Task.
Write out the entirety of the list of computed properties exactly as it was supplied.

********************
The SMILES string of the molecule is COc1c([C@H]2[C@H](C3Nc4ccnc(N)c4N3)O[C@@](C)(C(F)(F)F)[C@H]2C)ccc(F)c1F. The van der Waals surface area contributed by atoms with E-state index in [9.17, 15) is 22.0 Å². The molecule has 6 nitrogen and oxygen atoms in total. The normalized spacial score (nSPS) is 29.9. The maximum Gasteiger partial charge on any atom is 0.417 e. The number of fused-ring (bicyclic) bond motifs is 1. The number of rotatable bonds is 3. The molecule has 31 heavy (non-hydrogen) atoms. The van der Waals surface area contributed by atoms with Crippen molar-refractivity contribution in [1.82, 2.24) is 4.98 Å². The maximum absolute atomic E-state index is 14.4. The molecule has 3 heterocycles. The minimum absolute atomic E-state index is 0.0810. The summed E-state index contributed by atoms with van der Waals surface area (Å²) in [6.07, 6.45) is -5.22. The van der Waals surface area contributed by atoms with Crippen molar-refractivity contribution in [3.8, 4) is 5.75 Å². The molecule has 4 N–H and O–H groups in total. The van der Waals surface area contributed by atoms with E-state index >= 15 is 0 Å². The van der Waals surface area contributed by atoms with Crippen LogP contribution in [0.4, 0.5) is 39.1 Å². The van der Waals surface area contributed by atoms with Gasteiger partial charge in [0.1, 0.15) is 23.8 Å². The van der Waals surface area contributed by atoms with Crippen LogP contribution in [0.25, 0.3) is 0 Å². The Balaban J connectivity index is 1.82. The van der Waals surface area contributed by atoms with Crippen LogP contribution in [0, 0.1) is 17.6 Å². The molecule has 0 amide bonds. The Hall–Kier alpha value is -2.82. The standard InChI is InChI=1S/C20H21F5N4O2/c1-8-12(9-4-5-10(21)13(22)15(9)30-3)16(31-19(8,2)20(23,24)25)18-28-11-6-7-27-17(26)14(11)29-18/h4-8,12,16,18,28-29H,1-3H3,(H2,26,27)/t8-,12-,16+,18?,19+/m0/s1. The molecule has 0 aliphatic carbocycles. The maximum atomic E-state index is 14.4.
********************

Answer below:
The SMILES string of the molecule is COc1c([C@H]2[C@H](C3Nc4ccnc(N)c4N3)O[C@@](C)(C(F)(F)F)[C@H]2C)ccc(F)c1F. The van der Waals surface area contributed by atoms with E-state index in [9.17, 15) is 22.0 Å². The molecule has 6 nitrogen and oxygen atoms in total. The normalized spacial score (nSPS) is 29.9. The maximum Gasteiger partial charge on any atom is 0.417 e. The number of fused-ring (bicyclic) bond motifs is 1. The number of rotatable bonds is 3. The molecule has 31 heavy (non-hydrogen) atoms. The van der Waals surface area contributed by atoms with Crippen molar-refractivity contribution in [1.82, 2.24) is 4.98 Å². The maximum absolute atomic E-state index is 14.4. The molecule has 3 heterocycles. The minimum absolute atomic E-state index is 0.0810. The summed E-state index contributed by atoms with van der Waals surface area (Å²) in [6.07, 6.45) is -5.22. The van der Waals surface area contributed by atoms with Crippen molar-refractivity contribution in [3.8, 4) is 5.75 Å². The molecule has 4 N–H and O–H groups in total. The van der Waals surface area contributed by atoms with E-state index >= 15 is 0 Å². The van der Waals surface area contributed by atoms with Crippen LogP contribution in [0.4, 0.5) is 39.1 Å². The van der Waals surface area contributed by atoms with Gasteiger partial charge in [0.1, 0.15) is 23.8 Å². The van der Waals surface area contributed by atoms with Crippen LogP contribution in [0.25, 0.3) is 0 Å². The Balaban J connectivity index is 1.82. The van der Waals surface area contributed by atoms with Crippen LogP contribution in [0, 0.1) is 17.6 Å². The molecule has 0 amide bonds. The Hall–Kier alpha value is -2.82. The standard InChI is InChI=1S/C20H21F5N4O2/c1-8-12(9-4-5-10(21)13(22)15(9)30-3)16(31-19(8,2)20(23,24)25)18-28-11-6-7-27-17(26)14(11)29-18/h4-8,12,16,18,28-29H,1-3H3,(H2,26,27)/t8-,12-,16+,18?,19+/m0/s1. The molecule has 0 aliphatic carbocycles. The maximum atomic E-state index is 14.4.